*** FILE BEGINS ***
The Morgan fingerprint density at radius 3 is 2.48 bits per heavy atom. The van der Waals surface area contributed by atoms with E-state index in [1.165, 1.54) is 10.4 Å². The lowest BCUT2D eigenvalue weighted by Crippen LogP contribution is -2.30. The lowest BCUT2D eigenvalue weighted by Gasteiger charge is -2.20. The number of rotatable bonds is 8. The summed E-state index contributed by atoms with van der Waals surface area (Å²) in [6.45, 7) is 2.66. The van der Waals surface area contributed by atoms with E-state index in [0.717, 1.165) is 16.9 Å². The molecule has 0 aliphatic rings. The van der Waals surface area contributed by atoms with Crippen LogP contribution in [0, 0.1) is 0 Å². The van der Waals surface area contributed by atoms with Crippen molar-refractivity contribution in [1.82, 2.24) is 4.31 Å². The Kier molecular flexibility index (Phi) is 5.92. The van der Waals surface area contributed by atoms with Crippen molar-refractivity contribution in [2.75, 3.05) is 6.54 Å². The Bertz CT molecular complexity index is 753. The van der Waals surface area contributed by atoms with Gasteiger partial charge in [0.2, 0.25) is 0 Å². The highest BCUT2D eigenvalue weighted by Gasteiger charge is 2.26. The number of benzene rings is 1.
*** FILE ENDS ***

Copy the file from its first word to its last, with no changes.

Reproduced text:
The Morgan fingerprint density at radius 3 is 2.48 bits per heavy atom. The van der Waals surface area contributed by atoms with E-state index in [1.165, 1.54) is 10.4 Å². The lowest BCUT2D eigenvalue weighted by Crippen LogP contribution is -2.30. The lowest BCUT2D eigenvalue weighted by Gasteiger charge is -2.20. The number of rotatable bonds is 8. The summed E-state index contributed by atoms with van der Waals surface area (Å²) in [6.45, 7) is 2.66. The van der Waals surface area contributed by atoms with E-state index in [0.717, 1.165) is 16.9 Å². The molecule has 0 aliphatic rings. The van der Waals surface area contributed by atoms with Crippen LogP contribution in [0, 0.1) is 0 Å². The van der Waals surface area contributed by atoms with Crippen molar-refractivity contribution in [1.82, 2.24) is 4.31 Å². The Kier molecular flexibility index (Phi) is 5.92. The van der Waals surface area contributed by atoms with Crippen molar-refractivity contribution in [2.75, 3.05) is 6.54 Å². The Bertz CT molecular complexity index is 753. The van der Waals surface area contributed by atoms with Gasteiger partial charge in [0.2, 0.25) is 0 Å². The highest BCUT2D eigenvalue weighted by Gasteiger charge is 2.26. The number of benzene rings is 1.